Modern recipe for disaster

Gillian Deacon was deep into researching her new book on the chemicals in body care products and their links to various forms of cancer when she had to confront her own dizzying health scare.

Author Gillian Deacon

Author Gillian Deacon

Gillian Deacon was deep into researching her new book on the chemicals in body care products and their links to various forms of cancer when she had to confront her own dizzying health scare.

It was 2009 when the mother of three young boys discovered a lump in her breast and began a diagnostic journey that started with a mammogram, ultrasound and biopsy, and ended with news that she had an aggressive form of cancer.

Her treatment would require a mastectomy and five weeks of daily radiation.

Deacon, who had eaten organic food for more than a decade, cleaned her house with vinegar and exercised regularly, was stunned that her diligence in making healthy choices hadn’t shielded her from the disease.

“I was about four to five months into all this enraging research about the studies showing links between parabens in body care products and breast cancer and, lo and behold, I get diagnosed with a hormone-fed breast cancer tumour,” she said from her home in Toronto.

“The one thing I wasn’t as aware of or rigorous about was steering clear of chemicals in my body care products and I can’t say for sure that’s why I got cancer . . . but I certainly had my eyes opened after the fact.”

Deacon, 44, spent about nine months fighting the disease and getting healthy — she is cancer-free, but still has about three more years of drug treatments.

She then returned to her work, which has resulted in a comprehensive book on the myriad toxins added to everything from baby powder and mascara to toothpaste and moisturizer.

There’s Lead in Your Lipstick, now in bookstores, runs through most, if not all, of the different types of products men, women and children ingest, slather or spritz on themselves every day.

Studies estimate that the average woman applies 126 different chemicals each morning, with some of them not even listed on the packaging.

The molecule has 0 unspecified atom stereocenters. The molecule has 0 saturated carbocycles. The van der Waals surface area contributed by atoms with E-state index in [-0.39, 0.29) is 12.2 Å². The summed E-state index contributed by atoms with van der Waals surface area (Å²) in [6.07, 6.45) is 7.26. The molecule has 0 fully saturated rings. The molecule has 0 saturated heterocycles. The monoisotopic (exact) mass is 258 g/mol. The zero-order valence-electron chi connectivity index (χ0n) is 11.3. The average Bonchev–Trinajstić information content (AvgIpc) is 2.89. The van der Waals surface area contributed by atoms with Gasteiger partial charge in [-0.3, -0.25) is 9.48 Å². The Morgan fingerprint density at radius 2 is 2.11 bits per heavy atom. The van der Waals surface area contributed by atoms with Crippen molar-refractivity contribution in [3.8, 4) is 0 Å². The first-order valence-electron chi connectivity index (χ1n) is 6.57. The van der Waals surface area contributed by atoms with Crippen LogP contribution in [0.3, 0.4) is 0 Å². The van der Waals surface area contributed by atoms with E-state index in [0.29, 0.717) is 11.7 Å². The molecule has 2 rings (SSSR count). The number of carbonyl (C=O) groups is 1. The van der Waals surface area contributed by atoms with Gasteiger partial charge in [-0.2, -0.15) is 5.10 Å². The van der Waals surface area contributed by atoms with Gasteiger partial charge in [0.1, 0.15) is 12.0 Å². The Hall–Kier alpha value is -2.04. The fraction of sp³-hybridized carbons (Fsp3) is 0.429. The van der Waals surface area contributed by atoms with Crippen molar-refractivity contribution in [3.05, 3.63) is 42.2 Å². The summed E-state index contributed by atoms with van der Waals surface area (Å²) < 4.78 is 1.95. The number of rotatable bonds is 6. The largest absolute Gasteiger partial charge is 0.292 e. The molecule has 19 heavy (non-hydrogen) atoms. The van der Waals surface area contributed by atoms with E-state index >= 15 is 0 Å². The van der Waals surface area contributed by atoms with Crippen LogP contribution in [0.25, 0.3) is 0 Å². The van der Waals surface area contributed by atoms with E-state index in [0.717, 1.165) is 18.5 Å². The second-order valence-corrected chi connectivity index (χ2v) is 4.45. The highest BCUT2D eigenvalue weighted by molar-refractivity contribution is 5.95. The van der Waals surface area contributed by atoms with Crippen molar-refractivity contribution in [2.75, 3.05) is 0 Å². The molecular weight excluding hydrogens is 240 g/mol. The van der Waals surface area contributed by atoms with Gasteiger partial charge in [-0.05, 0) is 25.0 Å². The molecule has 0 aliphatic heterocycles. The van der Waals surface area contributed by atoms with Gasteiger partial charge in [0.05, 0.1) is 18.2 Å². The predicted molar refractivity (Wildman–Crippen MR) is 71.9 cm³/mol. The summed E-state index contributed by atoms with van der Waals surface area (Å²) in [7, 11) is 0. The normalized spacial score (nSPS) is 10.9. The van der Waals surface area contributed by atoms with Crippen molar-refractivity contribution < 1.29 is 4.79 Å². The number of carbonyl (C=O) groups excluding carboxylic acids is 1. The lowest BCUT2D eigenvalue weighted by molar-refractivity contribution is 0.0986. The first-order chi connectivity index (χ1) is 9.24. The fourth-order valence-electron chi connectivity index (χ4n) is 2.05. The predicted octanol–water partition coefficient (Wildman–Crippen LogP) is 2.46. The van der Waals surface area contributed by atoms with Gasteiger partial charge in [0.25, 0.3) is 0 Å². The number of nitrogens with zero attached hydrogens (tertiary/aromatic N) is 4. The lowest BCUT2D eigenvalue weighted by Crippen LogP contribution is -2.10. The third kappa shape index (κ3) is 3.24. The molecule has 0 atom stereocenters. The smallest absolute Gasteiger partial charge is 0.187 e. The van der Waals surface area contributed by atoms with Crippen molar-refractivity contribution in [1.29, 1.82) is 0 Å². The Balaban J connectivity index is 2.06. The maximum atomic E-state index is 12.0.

Deacon, who also wrote Green for Life, said she had little idea that even the most innocuous seeming personal care products could contain carcinogens or other chemicals linked to hormone disruption.

She lists 20 toxins consumers should try to avoid, including:

l Coal tar, a carcinogen banned in the European Union but used in North America in bath soaks, hair dyes and anti-dandruff shampoos.

l DEA (diethanolamine), TEA (triethanolamine) and MEA (monoethanolamine), suspected carcinogenic foaming agents found in shampoos, face and body washes.

l Formaldehyde, listed as a probable carcinogen and skin irritant used in shampoo, hair colouring and as a hardener in nail polish. It has been banned in the European Union.

l Lead. Traces of the neurotoxin have been detected in many lipsticks, but it is not listed in the ingredients because it is considered a contaminant.

l Parabens, chemicals found in moisturizer, shampoo, shaving cream, cleansing gel and toothpaste that the author says are linked to endocrine disruption and breast cancer because they mimic natural estrogen.

The federal government recently restricted the use of phthalates in toys and children’s products.

But the compounds are also found in a slew of fragranced products and are usually not listed on labels because they’re part of a proprietary cocktail used to create a scent.

Ottawa didn’t limit their use in body care goods, a point Deacon says underscores what she feels is a lack of safety testing and oversight when it comes to such chemicals.

“When I began this work, I was really dumbfounded at how little regulation there is and how little safety testing there is and how little we knew about it,” she said.

“It all adds up to this outrageous toxic soup, and protection is not in place where people think it is.”

Her research found there are up to 100,000 chemicals being used in the marketplace, with 85 per cent of those never having been tested for human health impacts, particularly over the long term.

Her main message is that consumers should get educated, read labels and make informed decisions about their toothpaste, after-shave, lotion, simple bars of soap and everything in between.

She writes in the 338-page book that consumers have to be savvy about “greenwashing,” a trend involving companies claiming a product is natural or organic when, in fact, it might not be.

She argues too that people can make their own products or replace them with truly natural alternatives. The book includes dozens of companies that offer healthier body care products.

Instead of moisturizer, Deacon rubs sweet almond oil and essential oil on her skin when she gets out of the shower. It hydrates her skin and provides a fragrance.

Other things like coconut oil, olive oil, baking soda, honey, brown sugar and cornstarch can be turned into balms and deodorants.

She includes recipes for homemade lotions, sunscreen, baby powder and a facial scrub made out of almonds, oatmeal, cornstarch, chamomile flowers and lavender oil.

“What’s so great is just this unbelievable satisfaction of like, ‘Wow, I just pulled some almonds and this, that and the other thing out of the pantry and saved myself $25 for the next six months,”’ she said.

Deacon cites several websites that offer consumer advice on natural products:,,, and